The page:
What is history? Interest in the past is almost as old as society. The past may be close at hand. We can find it in old photographs of our family and our town. The past may also be so remote that reaching it at all is a challenge. We can study cultures that ceased to exist many centuries ago and have left scant traces. But does the past matter? It matters when we are curious about ourselves and believe that our existence is rooted, not only in genes, but also in a cultural heritage.
History seeks to discover the past through the methodical study of written and oral sources, increasingly in conjunction with artifacts. History is not a science. Our collective past cannot be analyzed in terms of constant laws and processes that invariably produce the same results. Attention to history rarely prevents old mistakes from being made all over again. But history brings us face to face with real people and the things they did and suffered. Studying them from a distance, we can often understand them better than was possible at the time and better than we can understand developments in our own time.
The principal goals of the history program are to help students:
- develop the ability to read and think critically, write effectively and originally, express ideas, and advance arguments orally
- appreciate the variety and diversity of the past
- find meaning in past events which inform the present
- acquire a "common store" of culturally important knowledge
- appreciate history as an evolving discipline which constantly generates new insights
- understand how Canada and the world became as they are today.
For information or brochures on undergraduate programs and courses, on the M.A. and Ph.D. programs in history, and on career opportunities, students can contact the Department of History at 522 Arts Building, Tel: 306-966-5797, Fax: 306-966-5852, E-mail: email@example.com.
Some courses in History are taught by faculty in the corresponding department of St. Thomas More College. These courses or sections are designated as STM section in the online Course Offerings.
The History Undergraduate Students' Association (HUSA) is open to all students and offers a program of academic and social events. The History Department blog What's Up, announces departmental events and celebrates the achievements and all the news relating to History students, alumni, faculty, and friends. For the latest details about anything to do with the department and our programs, be sure to see the Department of History website.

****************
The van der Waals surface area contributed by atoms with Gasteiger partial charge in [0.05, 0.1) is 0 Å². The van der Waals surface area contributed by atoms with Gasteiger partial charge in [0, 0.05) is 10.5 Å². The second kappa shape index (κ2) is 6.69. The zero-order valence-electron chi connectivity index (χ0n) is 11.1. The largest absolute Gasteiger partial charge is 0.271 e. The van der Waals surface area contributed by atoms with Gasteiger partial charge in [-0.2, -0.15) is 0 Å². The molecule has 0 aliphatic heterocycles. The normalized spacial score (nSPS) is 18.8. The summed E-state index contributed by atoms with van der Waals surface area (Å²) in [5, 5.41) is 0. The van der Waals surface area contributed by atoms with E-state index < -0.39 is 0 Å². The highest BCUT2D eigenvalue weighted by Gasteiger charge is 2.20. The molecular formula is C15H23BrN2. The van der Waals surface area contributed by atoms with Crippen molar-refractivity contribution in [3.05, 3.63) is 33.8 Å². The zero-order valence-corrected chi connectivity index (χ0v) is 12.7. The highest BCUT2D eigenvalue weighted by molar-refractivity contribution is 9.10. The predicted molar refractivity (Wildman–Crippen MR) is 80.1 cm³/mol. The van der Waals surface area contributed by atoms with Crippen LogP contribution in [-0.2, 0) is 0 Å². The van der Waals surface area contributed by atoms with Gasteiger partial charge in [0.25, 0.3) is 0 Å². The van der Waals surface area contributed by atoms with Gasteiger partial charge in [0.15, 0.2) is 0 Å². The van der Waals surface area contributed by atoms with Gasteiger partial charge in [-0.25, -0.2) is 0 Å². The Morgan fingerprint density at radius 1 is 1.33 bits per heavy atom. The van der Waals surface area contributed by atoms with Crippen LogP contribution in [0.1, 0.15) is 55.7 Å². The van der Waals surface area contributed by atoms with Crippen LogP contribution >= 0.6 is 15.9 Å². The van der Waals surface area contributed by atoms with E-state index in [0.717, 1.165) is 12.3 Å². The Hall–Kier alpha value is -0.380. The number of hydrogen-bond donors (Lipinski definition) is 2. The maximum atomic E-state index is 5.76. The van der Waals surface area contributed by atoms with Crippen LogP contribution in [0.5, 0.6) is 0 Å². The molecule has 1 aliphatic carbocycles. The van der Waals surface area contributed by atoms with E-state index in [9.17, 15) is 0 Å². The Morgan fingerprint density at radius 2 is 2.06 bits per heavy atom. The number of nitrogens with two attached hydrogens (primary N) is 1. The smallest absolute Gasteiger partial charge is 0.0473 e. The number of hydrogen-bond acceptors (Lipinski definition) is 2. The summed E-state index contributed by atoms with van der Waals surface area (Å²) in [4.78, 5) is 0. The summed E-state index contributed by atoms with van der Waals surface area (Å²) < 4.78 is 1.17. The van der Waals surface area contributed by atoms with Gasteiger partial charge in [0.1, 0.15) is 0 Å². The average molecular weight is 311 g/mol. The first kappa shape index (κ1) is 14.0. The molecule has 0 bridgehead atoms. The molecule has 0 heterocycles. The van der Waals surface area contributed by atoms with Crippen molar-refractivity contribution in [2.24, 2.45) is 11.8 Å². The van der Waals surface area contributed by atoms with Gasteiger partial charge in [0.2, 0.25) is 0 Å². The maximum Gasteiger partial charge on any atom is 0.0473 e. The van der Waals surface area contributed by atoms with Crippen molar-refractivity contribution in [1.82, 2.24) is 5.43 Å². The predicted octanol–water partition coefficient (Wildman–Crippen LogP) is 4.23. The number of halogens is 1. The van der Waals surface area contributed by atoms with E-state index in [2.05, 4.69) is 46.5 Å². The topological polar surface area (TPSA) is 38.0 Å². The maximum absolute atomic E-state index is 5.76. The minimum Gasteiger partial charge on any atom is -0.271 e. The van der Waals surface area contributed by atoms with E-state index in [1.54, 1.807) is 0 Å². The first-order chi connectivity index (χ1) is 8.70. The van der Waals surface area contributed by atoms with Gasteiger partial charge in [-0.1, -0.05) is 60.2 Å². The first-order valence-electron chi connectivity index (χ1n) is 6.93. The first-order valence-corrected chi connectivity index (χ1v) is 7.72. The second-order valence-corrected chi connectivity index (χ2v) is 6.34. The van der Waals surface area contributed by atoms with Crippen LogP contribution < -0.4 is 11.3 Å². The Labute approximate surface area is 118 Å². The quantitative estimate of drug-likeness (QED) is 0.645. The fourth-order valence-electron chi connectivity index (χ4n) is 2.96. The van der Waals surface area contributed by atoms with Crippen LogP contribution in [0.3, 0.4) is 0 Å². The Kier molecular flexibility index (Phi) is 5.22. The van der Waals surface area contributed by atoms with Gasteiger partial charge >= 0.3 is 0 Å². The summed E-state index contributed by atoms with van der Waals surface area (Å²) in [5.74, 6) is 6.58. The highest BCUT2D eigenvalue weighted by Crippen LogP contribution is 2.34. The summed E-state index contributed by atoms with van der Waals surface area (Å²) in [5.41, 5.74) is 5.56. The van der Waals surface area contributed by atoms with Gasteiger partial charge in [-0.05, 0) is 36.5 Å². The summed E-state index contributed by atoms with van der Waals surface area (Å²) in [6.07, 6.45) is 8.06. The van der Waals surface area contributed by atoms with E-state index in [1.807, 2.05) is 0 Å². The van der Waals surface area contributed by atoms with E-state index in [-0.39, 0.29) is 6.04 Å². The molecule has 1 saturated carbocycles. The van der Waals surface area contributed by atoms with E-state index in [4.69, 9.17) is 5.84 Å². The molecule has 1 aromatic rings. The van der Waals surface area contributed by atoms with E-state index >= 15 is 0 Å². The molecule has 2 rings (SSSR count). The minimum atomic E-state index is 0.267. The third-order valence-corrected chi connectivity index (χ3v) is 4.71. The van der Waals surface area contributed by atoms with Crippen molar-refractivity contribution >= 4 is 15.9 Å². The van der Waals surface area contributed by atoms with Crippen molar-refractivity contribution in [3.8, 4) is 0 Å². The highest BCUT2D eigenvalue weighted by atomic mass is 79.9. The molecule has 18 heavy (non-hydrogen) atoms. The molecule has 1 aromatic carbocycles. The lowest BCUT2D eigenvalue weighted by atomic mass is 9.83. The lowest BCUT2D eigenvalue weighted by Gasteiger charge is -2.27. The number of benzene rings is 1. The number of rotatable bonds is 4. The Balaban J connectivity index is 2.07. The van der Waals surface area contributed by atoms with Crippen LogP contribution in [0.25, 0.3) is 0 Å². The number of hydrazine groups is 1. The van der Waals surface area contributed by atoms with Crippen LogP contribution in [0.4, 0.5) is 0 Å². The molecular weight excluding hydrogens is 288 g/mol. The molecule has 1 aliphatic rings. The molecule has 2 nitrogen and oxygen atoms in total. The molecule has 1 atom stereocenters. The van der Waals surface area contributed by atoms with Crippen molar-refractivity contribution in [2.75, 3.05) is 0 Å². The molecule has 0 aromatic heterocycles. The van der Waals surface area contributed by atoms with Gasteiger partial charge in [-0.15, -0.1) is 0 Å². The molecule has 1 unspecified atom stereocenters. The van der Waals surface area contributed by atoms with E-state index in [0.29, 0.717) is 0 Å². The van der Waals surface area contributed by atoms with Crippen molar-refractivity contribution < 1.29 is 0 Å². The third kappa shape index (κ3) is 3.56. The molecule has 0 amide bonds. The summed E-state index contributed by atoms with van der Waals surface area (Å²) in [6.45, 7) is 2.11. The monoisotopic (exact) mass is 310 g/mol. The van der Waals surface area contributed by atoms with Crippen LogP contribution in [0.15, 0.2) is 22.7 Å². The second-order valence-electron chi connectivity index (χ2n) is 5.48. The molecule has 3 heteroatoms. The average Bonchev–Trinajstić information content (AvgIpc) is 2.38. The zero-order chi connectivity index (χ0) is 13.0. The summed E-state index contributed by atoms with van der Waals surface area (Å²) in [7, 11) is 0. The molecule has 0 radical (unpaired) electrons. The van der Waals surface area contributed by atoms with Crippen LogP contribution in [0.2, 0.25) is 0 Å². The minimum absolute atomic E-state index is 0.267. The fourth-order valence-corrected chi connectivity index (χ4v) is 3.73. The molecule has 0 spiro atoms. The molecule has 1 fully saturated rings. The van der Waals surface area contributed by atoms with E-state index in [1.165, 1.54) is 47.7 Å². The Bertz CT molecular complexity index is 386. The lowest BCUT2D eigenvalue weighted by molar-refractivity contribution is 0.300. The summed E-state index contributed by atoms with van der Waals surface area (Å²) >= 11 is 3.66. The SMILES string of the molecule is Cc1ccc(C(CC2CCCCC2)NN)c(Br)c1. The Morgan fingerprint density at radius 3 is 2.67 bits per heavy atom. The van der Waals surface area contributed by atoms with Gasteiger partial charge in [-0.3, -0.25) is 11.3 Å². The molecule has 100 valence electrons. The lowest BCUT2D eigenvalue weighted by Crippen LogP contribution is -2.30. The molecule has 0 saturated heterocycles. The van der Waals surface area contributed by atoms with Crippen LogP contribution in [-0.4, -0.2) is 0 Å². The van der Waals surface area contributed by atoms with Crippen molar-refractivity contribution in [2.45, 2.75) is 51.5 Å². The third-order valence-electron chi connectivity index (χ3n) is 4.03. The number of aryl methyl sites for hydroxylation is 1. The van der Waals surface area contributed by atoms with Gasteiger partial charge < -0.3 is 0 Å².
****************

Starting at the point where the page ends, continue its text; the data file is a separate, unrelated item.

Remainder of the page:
The major average in History programs includes the grades earned in:
- All HIST and all courses listed in the Major Requirement A4.
Residency Requirements in the Major
To receive a degree in History, students must complete at least two-thirds of the following coursework (to the nearest highest multiple of 3 credit units) from the University of Saskatchewan.
- Minimum requirements in Major Requirement A4.
See Residency for additional details.
Courses in other Departments
A maximum of 6 credit units may be chosen from the following list to be counted towards the history major or honours program, provided that these courses are taken with permission of the Undergraduate Director or Head of the Department of History. For details see the Course Descriptions section of the Course and Program Catalogue. Options are as follows: INDG 280.6, INDG 281.6, and INDG 372.3.
St. Thomas More College
Some courses in History are taught by faculty in the corresponding department of St. Thomas More College. These courses or sections are designated as STM sections in the online Course Offerings.
- Bachelor of Arts Honours (B.A. Honours) - History
- Bachelor of Arts Four-year (B.A. Four-year) - History
- Bachelor of Arts Three-year (B.A. Three-year) - History
- Bachelor of Arts Double Honours - History - Major 1
- Double Honours - History - Major 2
- History - Minor